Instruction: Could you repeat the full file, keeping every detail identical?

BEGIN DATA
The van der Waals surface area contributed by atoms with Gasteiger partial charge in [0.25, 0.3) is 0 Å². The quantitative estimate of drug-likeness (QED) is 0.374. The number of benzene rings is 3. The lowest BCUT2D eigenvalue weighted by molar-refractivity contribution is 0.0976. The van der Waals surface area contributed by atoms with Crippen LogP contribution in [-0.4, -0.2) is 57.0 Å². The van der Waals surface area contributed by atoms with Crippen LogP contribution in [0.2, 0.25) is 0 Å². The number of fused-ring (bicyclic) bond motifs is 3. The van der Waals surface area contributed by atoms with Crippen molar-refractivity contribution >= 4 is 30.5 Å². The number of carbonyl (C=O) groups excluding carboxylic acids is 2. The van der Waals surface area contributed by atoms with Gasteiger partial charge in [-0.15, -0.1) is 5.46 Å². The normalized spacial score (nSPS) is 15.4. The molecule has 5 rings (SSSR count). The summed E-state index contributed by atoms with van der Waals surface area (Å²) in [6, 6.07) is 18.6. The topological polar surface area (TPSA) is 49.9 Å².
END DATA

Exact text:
The van der Waals surface area contributed by atoms with Gasteiger partial charge in [0.25, 0.3) is 0 Å². The quantitative estimate of drug-likeness (QED) is 0.374. The number of benzene rings is 3. The lowest BCUT2D eigenvalue weighted by molar-refractivity contribution is 0.0976. The van der Waals surface area contributed by atoms with Crippen LogP contribution in [-0.4, -0.2) is 57.0 Å². The van der Waals surface area contributed by atoms with Crippen LogP contribution in [0.2, 0.25) is 0 Å². The number of fused-ring (bicyclic) bond motifs is 3. The van der Waals surface area contributed by atoms with Crippen molar-refractivity contribution >= 4 is 30.5 Å². The number of carbonyl (C=O) groups excluding carboxylic acids is 2. The van der Waals surface area contributed by atoms with Gasteiger partial charge in [-0.15, -0.1) is 5.46 Å². The normalized spacial score (nSPS) is 15.4. The molecule has 5 rings (SSSR count). The summed E-state index contributed by atoms with van der Waals surface area (Å²) in [6, 6.07) is 18.6. The topological polar surface area (TPSA) is 49.9 Å².